I don't have too much trouble with Cassirer's work on man as the symbolic animal and his system of symbolic forms. I've read enough stuff like that to be able to manage it. It's all this transcending, neo-Kantian, philosophy-to-culture relationship stuff that confuses me, and I'm not sure what the point of some of it is, i.e. whether it's supposed to be liberating or what.

Finally, Cassirer is interesting to me because he and my buddy Heidegger were at odds for some time. At one point Cassirer demanded that we "escape the concepts Heidegger bequeathed us and get on with the unfinished project of modernity." (Actually that line was in the commentating grad student's paper so I don't know if he was quoting it or if he wrote it. It has a nice ring to it, even if it is un-Heidegger!)

This last conference was cool because all the commentators were young and nervous. A professor would give a paper and some doctoral student from another school (so they're critiquing a professor with whom they don't have a working relationship) would have lots of questions and some polemics prepared for them. Luft's commentator was a late-20s kid from Northwestern complete with round spectacles and a bowtie, who had just about finished his dissertation. His suggestions and objections brought a lot of these confusing things into focus, even if he was a little funny to watch. A caricature of a junior philosopher.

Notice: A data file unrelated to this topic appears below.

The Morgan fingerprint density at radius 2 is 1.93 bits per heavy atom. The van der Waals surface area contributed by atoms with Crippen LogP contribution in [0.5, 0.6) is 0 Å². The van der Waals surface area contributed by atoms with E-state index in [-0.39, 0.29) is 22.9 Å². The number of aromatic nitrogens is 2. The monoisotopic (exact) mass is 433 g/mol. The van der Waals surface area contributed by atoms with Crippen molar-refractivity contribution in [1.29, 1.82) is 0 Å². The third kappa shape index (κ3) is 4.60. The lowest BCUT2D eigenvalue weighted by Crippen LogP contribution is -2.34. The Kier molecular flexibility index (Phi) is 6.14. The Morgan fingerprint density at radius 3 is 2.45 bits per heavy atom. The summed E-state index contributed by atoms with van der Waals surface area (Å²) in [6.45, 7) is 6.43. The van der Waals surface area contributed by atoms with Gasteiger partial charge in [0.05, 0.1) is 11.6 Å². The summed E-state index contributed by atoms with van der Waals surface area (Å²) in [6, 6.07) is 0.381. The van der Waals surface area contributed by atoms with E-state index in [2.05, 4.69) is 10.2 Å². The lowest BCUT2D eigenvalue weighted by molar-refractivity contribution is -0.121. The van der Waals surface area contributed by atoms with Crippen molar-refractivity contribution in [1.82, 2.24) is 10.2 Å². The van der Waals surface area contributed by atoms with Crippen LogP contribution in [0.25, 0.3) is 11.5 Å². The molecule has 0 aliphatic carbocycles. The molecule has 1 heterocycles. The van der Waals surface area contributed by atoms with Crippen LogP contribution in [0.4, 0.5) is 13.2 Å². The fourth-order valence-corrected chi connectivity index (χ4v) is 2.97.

Well these are some things I learned, some things I can talk about, and some things that I don't know where to begin in order to be able to talk about them. I don't have a big question to end with, because honestly I'm at the stage where I'm not grounded enough in philosophies of culture to even ask a good question. I bet I could bullshit a paper on some of these things, but I certainly don't feel confident in discussing them with anyone intelligent. Now that I've blasted my confession out into the ether, maybe someone can embarrass me with some answers to any questions I might appear to be nebulously posing.

Also all this German immersion has me embarrassed about not "having any German" as Nietzsche puts it. Even the Victorian girls in the novels have some German. They love to read their Schiller. Really all the German I know is from philosophy, so if you have some aufhebungen or a dasein to discuss, that's cool, but don't ask me if I spreche.


  1. Probably the best book on the science as a structure and society is by Kuhn.

  2. Sebastian Luft contacted me (!) and clarified some things about his paper. I will have to do another write-up on this soon.

    He also suggested I quit the English game and go to Germany, learn German, get degreed in philosophy instead. I will tire of the "fluff" of literary criticism, says he! Quite a nugget for thought.

    (My son had me define, redefine, and explain all the shades of meaning for "nugget" today. Then he suggested that logs are actually tree-nuggets. Thank you, chicken nuggets, for illuminating our day and giving me a word-of-the-week.)